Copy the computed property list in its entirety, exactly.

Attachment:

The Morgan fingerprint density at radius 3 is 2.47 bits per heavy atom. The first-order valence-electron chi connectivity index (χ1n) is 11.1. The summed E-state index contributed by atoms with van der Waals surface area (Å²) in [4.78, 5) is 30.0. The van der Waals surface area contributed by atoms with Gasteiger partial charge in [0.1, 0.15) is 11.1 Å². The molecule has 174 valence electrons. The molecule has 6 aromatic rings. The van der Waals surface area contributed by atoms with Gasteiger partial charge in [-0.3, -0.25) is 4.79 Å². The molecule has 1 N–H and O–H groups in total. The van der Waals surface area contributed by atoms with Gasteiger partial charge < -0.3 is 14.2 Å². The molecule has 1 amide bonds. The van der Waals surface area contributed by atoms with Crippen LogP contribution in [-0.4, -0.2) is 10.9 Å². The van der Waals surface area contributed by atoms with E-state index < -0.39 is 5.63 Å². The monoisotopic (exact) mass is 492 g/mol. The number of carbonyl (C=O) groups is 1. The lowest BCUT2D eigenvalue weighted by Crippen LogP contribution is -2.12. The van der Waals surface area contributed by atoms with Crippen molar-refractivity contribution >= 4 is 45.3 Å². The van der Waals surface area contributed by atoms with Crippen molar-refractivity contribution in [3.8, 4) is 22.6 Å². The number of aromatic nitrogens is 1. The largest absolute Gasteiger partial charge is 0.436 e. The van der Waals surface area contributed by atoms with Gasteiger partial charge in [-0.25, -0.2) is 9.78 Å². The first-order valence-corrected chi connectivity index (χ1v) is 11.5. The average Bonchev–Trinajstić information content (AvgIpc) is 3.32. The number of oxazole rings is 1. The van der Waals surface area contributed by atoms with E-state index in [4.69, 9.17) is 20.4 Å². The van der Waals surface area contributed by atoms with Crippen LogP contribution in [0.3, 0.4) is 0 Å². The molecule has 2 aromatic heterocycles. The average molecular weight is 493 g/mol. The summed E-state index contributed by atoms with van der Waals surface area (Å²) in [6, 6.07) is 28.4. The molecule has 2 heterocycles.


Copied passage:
The Morgan fingerprint density at radius 3 is 2.47 bits per heavy atom. The first-order valence-electron chi connectivity index (χ1n) is 11.1. The summed E-state index contributed by atoms with van der Waals surface area (Å²) in [4.78, 5) is 30.0. The van der Waals surface area contributed by atoms with Gasteiger partial charge in [0.1, 0.15) is 11.1 Å². The molecule has 174 valence electrons. The molecule has 6 aromatic rings. The van der Waals surface area contributed by atoms with Gasteiger partial charge in [-0.3, -0.25) is 4.79 Å². The molecule has 1 N–H and O–H groups in total. The van der Waals surface area contributed by atoms with Gasteiger partial charge < -0.3 is 14.2 Å². The molecule has 1 amide bonds. The van der Waals surface area contributed by atoms with Crippen LogP contribution in [-0.4, -0.2) is 10.9 Å². The van der Waals surface area contributed by atoms with E-state index < -0.39 is 5.63 Å². The monoisotopic (exact) mass is 492 g/mol. The number of carbonyl (C=O) groups is 1. The lowest BCUT2D eigenvalue weighted by Crippen LogP contribution is -2.12. The van der Waals surface area contributed by atoms with Crippen molar-refractivity contribution >= 4 is 45.3 Å². The van der Waals surface area contributed by atoms with Crippen molar-refractivity contribution in [3.8, 4) is 22.6 Å². The number of aromatic nitrogens is 1. The largest absolute Gasteiger partial charge is 0.436 e. The van der Waals surface area contributed by atoms with Gasteiger partial charge in [-0.25, -0.2) is 9.78 Å². The first-order valence-corrected chi connectivity index (χ1v) is 11.5. The average Bonchev–Trinajstić information content (AvgIpc) is 3.32. The number of oxazole rings is 1. The van der Waals surface area contributed by atoms with E-state index in [4.69, 9.17) is 20.4 Å². The van der Waals surface area contributed by atoms with Crippen LogP contribution in [0.3, 0.4) is 0 Å². The molecule has 2 aromatic heterocycles. The average molecular weight is 493 g/mol. The summed E-state index contributed by atoms with van der Waals surface area (Å²) in [6, 6.07) is 28.4. The molecule has 2 heterocycles.